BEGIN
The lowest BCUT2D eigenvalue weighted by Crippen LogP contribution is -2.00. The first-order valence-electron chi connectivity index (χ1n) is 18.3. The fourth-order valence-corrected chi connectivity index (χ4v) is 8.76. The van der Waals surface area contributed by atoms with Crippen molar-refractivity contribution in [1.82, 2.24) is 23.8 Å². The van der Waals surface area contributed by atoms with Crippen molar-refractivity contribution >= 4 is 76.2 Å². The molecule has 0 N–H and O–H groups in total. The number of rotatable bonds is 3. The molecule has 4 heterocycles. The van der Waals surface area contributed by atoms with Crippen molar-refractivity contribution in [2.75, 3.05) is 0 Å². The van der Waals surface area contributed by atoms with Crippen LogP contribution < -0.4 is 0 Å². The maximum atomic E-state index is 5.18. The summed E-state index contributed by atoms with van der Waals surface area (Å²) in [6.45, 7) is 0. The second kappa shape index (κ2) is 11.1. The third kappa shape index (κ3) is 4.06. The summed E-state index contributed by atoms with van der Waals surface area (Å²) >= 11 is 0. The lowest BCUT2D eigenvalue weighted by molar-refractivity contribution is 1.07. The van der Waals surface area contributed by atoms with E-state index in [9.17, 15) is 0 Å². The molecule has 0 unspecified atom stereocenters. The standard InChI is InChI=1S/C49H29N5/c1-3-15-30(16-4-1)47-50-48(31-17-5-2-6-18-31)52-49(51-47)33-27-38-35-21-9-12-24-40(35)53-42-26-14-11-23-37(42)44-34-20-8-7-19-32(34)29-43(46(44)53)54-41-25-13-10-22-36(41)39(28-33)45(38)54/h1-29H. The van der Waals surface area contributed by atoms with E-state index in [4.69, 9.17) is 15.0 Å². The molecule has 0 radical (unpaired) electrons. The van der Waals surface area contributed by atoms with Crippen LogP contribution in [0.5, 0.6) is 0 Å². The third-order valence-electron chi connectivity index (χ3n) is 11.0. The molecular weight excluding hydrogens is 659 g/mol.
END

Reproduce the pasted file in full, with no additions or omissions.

The lowest BCUT2D eigenvalue weighted by Crippen LogP contribution is -2.00. The first-order valence-electron chi connectivity index (χ1n) is 18.3. The fourth-order valence-corrected chi connectivity index (χ4v) is 8.76. The van der Waals surface area contributed by atoms with Crippen molar-refractivity contribution in [1.82, 2.24) is 23.8 Å². The van der Waals surface area contributed by atoms with Crippen molar-refractivity contribution >= 4 is 76.2 Å². The molecule has 0 N–H and O–H groups in total. The number of rotatable bonds is 3. The molecule has 4 heterocycles. The van der Waals surface area contributed by atoms with Crippen molar-refractivity contribution in [2.75, 3.05) is 0 Å². The van der Waals surface area contributed by atoms with Crippen LogP contribution < -0.4 is 0 Å². The maximum atomic E-state index is 5.18. The summed E-state index contributed by atoms with van der Waals surface area (Å²) in [6.45, 7) is 0. The second kappa shape index (κ2) is 11.1. The third kappa shape index (κ3) is 4.06. The summed E-state index contributed by atoms with van der Waals surface area (Å²) >= 11 is 0. The lowest BCUT2D eigenvalue weighted by molar-refractivity contribution is 1.07. The van der Waals surface area contributed by atoms with E-state index in [9.17, 15) is 0 Å². The molecule has 0 unspecified atom stereocenters. The standard InChI is InChI=1S/C49H29N5/c1-3-15-30(16-4-1)47-50-48(31-17-5-2-6-18-31)52-49(51-47)33-27-38-35-21-9-12-24-40(35)53-42-26-14-11-23-37(42)44-34-20-8-7-19-32(34)29-43(46(44)53)54-41-25-13-10-22-36(41)39(28-33)45(38)54/h1-29H. The van der Waals surface area contributed by atoms with E-state index in [4.69, 9.17) is 15.0 Å². The molecule has 0 radical (unpaired) electrons. The van der Waals surface area contributed by atoms with Crippen LogP contribution in [0.5, 0.6) is 0 Å². The third-order valence-electron chi connectivity index (χ3n) is 11.0. The molecular weight excluding hydrogens is 659 g/mol.